• Another guy to enter this conversation could be Wilmer Flores. He’s currently tearing up whatever winter league he’s in, but again appears to be odd-man out.

      Are we seeing a management group that appears unwilling to give younger players an opportunity — now that the idea is to win, versus whatever it is they were up to in 2011-13.

      Obviously, guys need to produce, but they must also be given an opportunity to fail (for a stretch, anyway).

  12. RAFF says:

    I appreciate Eric Young as a ballplayer- but I think he has proven who he is- A solid versatile player who is about 100 OPS “light” as a contending team’s everyday 2nd baseman and about 200 OPS “light” as a corner outfielder for a contender. He’s a great reserve and situational player to have on a major league roster, and he’s going to have a long career. At certain points, he may serve as a stopgap starter for various teams. due to injury or just due to the fact that they have no other choice. He’s a proven commodity. he does not play a premium defensive position, so we can’t “discount” his offensive numbers as much as a Shortstop or center fielder with the same output. I think a priority has to be finding out if Lagares can tweak a 700+ OPS and flash leather in center field. If he can, the Mets should consider him a long-term solution for center field. If he does emerge as an everyday player- then it cascades down into a number of opportunities to trade and make decisions on free agents moving forward. Citi Field dictates a need to be very strong up the middle on defense. Assuming the Mets have not already internally scouted and evaluated Lagares as NOT being that guy – They really owe it to themselves to find out if he is.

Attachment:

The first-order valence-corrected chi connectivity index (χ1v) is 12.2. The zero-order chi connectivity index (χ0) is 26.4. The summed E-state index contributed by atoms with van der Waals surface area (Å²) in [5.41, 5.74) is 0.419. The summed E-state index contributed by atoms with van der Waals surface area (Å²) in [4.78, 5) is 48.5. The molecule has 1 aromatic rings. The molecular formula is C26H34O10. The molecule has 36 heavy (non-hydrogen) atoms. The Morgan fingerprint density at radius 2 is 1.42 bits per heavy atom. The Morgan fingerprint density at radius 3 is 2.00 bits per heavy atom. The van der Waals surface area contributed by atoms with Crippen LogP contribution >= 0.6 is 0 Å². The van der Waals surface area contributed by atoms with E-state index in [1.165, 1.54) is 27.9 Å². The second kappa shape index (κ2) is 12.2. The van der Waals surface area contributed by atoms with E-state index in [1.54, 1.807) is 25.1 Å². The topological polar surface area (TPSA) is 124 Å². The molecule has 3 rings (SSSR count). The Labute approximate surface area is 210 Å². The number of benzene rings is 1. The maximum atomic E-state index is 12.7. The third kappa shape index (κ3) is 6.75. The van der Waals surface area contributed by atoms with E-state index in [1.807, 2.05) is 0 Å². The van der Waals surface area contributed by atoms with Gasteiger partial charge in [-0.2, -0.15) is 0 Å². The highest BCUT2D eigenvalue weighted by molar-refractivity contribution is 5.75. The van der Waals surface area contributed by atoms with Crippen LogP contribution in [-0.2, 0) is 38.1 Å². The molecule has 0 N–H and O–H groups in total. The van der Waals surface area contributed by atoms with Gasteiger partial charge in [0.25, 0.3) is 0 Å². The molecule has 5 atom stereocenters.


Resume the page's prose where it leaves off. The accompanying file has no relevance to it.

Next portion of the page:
13. Not really a quibble, just want to clarify that OPS is kind of bullshit stat, mushing two separate skills into one fast-and-easy number. I find it very useful. Analysts will tell you that OBP is more important, in terms of creating runs, than SLG. That a .400 OBP + .400 SLG is worth more than .350 + .450. Computers figure this stuff out, I’m just passing along the accepted wisdom. Point being that if EY could add .050 OBP he’s be a valuable player and a great leadoff man, regardless of position.

  14. RAFF says:

    I’m with you, Jimmie- But EY Jr. is not ELITE on his OBP- 325—Yes- if he could drive it 50 PT’s higher- we’d be talking about a whole different player. If the Mets had most of the other spots in the lineup figured out- I could live with him. As stated- in the future, many teams will live with him… But that’s just the thing- You can “live with” EY Jr. – but do you project him as a permanent everyday answer anywhere ?

    • My comment was not at all directed to whether he was elite or not. Just looking at your OPS figures and focusing more on OBP. Unless he utterly transforms, I do not see him as a regular player, but like him as a super sub.